03.09.2012
The Importance of Preserving Electronic Data When Disputes Arise

During the every day course of business, actual or potential disputes may arise that could lead to later legal action. In these situations, the preservation of electronically stored information can be overlooked.

In addition, litigation discovery rules provide that parties in litigation must take necessary measures to preserve electronic evidence. If appropriate measures are not taken in that regard, a party could be subject to evidence and issue sanctions, together with a counter-claim based on "spoliation of evidence."

If it appears that a matter may be contested and/or result in legal action, personnel responding to the matter should take electronic data preservation into account early in the response process. The IT department should be consulted on a confidential basis early on to obtain information about what electronic data may exist with respect to the matter, where the data is stored and in what format, whether the data is backed up and how often, and what steps need to be taken to preserve that data from unauthorized access or alteration.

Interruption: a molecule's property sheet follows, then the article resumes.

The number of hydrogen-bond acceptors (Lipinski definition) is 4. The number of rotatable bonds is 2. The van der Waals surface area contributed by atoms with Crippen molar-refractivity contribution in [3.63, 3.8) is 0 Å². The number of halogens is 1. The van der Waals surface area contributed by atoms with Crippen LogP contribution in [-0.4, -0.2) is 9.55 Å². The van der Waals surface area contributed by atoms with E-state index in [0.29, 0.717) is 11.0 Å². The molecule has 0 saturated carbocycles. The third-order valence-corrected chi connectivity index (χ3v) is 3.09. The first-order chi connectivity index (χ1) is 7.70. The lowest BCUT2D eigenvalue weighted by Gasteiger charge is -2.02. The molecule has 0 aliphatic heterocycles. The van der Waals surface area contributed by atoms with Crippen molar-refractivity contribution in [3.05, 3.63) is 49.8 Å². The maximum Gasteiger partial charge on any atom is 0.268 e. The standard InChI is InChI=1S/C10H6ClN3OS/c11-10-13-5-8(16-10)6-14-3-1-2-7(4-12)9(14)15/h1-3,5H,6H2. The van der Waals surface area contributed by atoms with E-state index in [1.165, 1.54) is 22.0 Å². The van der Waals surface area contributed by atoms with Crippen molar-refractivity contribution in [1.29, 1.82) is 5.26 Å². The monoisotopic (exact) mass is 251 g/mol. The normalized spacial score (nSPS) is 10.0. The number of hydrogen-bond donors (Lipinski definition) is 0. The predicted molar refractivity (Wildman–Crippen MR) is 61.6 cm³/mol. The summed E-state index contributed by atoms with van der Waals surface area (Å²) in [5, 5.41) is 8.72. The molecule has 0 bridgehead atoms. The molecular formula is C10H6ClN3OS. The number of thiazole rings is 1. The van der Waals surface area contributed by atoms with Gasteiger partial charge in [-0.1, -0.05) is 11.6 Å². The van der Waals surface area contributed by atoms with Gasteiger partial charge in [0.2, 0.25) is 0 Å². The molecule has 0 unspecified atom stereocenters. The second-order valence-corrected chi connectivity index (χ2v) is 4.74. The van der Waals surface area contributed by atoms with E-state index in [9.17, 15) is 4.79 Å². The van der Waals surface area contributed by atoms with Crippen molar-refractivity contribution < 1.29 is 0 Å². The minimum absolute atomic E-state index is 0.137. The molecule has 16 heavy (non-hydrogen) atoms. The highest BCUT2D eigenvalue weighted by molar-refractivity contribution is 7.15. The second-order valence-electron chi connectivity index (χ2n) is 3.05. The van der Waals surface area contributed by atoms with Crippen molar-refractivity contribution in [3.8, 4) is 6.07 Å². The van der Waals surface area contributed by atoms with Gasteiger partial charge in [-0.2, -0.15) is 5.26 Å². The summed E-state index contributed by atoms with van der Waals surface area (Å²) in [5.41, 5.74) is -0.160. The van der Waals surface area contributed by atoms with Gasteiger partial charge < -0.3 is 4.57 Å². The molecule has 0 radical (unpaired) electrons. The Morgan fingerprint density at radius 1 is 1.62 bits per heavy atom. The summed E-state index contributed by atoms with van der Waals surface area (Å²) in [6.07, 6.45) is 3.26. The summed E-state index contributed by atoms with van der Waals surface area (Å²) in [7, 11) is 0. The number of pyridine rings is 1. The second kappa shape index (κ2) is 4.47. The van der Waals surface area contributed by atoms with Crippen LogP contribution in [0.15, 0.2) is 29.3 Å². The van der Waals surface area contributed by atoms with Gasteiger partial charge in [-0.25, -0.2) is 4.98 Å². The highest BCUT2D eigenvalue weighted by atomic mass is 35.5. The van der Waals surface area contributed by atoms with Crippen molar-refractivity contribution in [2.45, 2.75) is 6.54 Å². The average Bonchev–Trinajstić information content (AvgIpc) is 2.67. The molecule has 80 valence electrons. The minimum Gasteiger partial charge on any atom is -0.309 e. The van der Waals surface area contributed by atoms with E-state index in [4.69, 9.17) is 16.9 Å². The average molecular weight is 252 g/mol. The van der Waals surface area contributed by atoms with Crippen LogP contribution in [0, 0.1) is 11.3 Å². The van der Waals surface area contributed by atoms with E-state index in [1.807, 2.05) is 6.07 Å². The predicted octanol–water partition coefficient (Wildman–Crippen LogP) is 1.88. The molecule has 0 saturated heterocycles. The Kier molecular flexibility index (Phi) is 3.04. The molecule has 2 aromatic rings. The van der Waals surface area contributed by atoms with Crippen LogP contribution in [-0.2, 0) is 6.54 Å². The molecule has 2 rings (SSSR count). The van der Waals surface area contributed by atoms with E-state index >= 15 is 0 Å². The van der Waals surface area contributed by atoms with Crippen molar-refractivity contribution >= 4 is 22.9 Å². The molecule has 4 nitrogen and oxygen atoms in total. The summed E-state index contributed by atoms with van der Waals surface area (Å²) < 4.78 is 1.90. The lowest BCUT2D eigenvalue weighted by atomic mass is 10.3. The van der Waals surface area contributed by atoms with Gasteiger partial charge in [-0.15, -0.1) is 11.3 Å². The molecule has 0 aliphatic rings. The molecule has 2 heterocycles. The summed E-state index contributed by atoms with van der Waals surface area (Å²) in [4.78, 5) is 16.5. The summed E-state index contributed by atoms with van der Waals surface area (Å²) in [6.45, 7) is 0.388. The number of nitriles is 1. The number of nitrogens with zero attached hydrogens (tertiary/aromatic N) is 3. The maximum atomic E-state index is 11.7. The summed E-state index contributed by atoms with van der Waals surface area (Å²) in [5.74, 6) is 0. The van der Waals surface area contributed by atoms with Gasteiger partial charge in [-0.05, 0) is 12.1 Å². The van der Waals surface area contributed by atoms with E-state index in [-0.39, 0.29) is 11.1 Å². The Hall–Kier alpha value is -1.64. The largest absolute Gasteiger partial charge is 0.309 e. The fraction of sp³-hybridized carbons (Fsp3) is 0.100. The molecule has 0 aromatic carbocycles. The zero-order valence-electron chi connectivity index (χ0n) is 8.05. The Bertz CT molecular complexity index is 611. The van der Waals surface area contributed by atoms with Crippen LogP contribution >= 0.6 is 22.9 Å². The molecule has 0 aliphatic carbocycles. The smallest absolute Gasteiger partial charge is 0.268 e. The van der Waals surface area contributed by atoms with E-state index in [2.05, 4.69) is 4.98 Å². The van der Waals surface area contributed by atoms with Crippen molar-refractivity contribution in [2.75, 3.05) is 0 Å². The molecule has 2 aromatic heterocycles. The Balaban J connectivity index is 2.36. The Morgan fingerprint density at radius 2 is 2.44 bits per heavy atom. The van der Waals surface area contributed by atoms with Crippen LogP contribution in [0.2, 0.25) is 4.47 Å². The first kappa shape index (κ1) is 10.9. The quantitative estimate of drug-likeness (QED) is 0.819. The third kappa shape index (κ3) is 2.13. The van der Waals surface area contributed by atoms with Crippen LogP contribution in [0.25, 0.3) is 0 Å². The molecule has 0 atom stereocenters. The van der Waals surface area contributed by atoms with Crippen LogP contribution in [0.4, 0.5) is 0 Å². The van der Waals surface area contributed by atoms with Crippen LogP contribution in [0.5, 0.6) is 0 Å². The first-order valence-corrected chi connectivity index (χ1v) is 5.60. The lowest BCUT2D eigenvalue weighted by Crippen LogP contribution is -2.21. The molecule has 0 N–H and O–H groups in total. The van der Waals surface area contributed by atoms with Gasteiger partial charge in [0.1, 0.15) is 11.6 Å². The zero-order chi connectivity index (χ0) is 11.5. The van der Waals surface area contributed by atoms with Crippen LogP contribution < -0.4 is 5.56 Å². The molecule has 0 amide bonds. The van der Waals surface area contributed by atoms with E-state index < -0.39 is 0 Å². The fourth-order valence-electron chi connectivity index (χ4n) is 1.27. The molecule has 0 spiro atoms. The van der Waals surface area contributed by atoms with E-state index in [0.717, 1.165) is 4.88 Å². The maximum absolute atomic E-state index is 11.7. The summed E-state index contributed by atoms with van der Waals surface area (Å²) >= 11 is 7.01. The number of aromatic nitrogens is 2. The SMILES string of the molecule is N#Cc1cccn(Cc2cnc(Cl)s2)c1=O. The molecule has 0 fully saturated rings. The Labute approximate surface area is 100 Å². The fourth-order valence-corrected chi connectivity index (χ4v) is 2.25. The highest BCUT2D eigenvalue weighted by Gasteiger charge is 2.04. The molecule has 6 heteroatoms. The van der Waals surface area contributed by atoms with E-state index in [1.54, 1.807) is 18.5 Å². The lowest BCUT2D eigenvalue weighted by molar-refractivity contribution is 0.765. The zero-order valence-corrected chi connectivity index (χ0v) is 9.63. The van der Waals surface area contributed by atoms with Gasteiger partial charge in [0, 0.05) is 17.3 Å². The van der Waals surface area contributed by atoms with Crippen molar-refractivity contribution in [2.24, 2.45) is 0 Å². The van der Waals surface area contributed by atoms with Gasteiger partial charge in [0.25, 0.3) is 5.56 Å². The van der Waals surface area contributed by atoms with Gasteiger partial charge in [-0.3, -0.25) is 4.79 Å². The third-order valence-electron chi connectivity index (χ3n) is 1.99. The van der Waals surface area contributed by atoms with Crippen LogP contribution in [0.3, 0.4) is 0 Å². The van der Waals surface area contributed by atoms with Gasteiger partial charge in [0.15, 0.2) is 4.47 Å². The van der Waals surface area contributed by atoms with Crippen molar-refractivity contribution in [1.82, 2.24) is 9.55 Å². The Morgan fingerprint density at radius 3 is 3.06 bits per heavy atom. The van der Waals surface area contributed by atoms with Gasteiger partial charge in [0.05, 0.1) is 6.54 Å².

Data is often backed up for only a limited time period, after which it is overwritten by successive system back-ups. For example, emails may only be kept going back six months, which could mean that needed emails may wind up getting deleted in cases that last a year or longer, which is not uncommon. Pertinent data may also be stored on media that responding personnel are not aware of, such as laptops, tablets, flash drives, and removable storage media. Efforts should be made to locate and preserve these forms of electronic data as well.

The question of what data to protect can involve complex technical and legal issues. Accordingly, persons responding to potential or actual disputes should consult closely with their IT staff and legal counsel early in the response process when determining the measures that need to be taken to preserve data.

Categories: Technology

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